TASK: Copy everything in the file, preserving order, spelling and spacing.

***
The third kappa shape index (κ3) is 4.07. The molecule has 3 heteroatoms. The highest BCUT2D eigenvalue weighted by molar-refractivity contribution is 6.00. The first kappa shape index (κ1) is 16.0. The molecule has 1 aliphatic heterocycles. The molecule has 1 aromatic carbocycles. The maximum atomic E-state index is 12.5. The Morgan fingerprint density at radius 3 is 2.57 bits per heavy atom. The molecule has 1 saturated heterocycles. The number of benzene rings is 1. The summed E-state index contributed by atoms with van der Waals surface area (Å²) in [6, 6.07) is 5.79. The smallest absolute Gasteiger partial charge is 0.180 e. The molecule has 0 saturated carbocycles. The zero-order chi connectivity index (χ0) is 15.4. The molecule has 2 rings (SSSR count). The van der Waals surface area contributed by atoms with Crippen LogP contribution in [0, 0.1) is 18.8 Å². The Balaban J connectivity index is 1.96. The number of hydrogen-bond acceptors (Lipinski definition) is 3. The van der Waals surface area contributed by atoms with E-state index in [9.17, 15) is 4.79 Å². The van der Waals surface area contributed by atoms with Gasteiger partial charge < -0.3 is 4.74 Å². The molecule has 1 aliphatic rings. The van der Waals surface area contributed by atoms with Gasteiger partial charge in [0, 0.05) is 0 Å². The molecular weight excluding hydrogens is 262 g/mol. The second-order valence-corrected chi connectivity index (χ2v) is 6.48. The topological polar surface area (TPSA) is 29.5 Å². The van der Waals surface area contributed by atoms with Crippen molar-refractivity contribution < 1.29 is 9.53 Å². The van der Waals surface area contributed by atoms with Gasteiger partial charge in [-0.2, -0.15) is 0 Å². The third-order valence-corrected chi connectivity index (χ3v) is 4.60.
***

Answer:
The third kappa shape index (κ3) is 4.07. The molecule has 3 heteroatoms. The highest BCUT2D eigenvalue weighted by molar-refractivity contribution is 6.00. The first kappa shape index (κ1) is 16.0. The molecule has 1 aliphatic heterocycles. The molecule has 1 aromatic carbocycles. The maximum atomic E-state index is 12.5. The Morgan fingerprint density at radius 3 is 2.57 bits per heavy atom. The molecule has 1 saturated heterocycles. The number of benzene rings is 1. The summed E-state index contributed by atoms with van der Waals surface area (Å²) in [6, 6.07) is 5.79. The smallest absolute Gasteiger partial charge is 0.180 e. The molecule has 0 saturated carbocycles. The zero-order chi connectivity index (χ0) is 15.4. The molecule has 2 rings (SSSR count). The van der Waals surface area contributed by atoms with Crippen LogP contribution in [0, 0.1) is 18.8 Å². The Balaban J connectivity index is 1.96. The number of hydrogen-bond acceptors (Lipinski definition) is 3. The van der Waals surface area contributed by atoms with E-state index in [9.17, 15) is 4.79 Å². The van der Waals surface area contributed by atoms with Gasteiger partial charge < -0.3 is 4.74 Å². The molecule has 1 aliphatic rings. The van der Waals surface area contributed by atoms with Gasteiger partial charge in [0, 0.05) is 0 Å². The molecular weight excluding hydrogens is 262 g/mol. The second-order valence-corrected chi connectivity index (χ2v) is 6.48. The topological polar surface area (TPSA) is 29.5 Å². The van der Waals surface area contributed by atoms with Crippen molar-refractivity contribution < 1.29 is 9.53 Å². The van der Waals surface area contributed by atoms with Gasteiger partial charge in [-0.2, -0.15) is 0 Å². The third-order valence-corrected chi connectivity index (χ3v) is 4.60.